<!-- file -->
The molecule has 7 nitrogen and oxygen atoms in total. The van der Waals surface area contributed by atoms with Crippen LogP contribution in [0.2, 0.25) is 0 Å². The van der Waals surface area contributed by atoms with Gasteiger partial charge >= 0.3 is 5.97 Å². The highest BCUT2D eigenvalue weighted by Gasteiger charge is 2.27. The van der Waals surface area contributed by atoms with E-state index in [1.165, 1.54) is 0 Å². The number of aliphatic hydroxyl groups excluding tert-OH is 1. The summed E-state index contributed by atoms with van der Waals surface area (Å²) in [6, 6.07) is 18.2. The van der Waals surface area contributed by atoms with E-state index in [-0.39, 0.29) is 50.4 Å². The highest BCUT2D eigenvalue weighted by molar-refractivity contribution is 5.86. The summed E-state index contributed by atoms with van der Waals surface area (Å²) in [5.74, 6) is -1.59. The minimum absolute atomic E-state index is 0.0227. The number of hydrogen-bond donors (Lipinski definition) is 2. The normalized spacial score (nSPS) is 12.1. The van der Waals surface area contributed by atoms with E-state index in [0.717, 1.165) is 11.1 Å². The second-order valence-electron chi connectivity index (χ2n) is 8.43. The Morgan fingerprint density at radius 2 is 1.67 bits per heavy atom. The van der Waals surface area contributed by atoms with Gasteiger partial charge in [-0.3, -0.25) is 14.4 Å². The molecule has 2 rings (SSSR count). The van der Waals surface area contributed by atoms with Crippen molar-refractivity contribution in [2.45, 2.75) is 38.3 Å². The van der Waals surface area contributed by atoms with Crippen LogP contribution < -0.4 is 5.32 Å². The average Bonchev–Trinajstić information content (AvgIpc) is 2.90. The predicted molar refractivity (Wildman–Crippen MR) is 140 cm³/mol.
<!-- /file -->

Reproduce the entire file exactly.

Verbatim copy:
The molecule has 7 nitrogen and oxygen atoms in total. The van der Waals surface area contributed by atoms with Crippen LogP contribution in [0.2, 0.25) is 0 Å². The van der Waals surface area contributed by atoms with Gasteiger partial charge >= 0.3 is 5.97 Å². The highest BCUT2D eigenvalue weighted by Gasteiger charge is 2.27. The van der Waals surface area contributed by atoms with E-state index in [1.165, 1.54) is 0 Å². The number of aliphatic hydroxyl groups excluding tert-OH is 1. The summed E-state index contributed by atoms with van der Waals surface area (Å²) in [6, 6.07) is 18.2. The van der Waals surface area contributed by atoms with E-state index in [-0.39, 0.29) is 50.4 Å². The highest BCUT2D eigenvalue weighted by molar-refractivity contribution is 5.86. The summed E-state index contributed by atoms with van der Waals surface area (Å²) in [5.74, 6) is -1.59. The minimum absolute atomic E-state index is 0.0227. The number of hydrogen-bond donors (Lipinski definition) is 2. The normalized spacial score (nSPS) is 12.1. The van der Waals surface area contributed by atoms with E-state index in [0.717, 1.165) is 11.1 Å². The second-order valence-electron chi connectivity index (χ2n) is 8.43. The Morgan fingerprint density at radius 2 is 1.67 bits per heavy atom. The van der Waals surface area contributed by atoms with Gasteiger partial charge in [-0.3, -0.25) is 14.4 Å². The molecule has 2 rings (SSSR count). The van der Waals surface area contributed by atoms with Crippen molar-refractivity contribution in [2.45, 2.75) is 38.3 Å². The van der Waals surface area contributed by atoms with Crippen LogP contribution < -0.4 is 5.32 Å². The average Bonchev–Trinajstić information content (AvgIpc) is 2.90. The predicted molar refractivity (Wildman–Crippen MR) is 140 cm³/mol.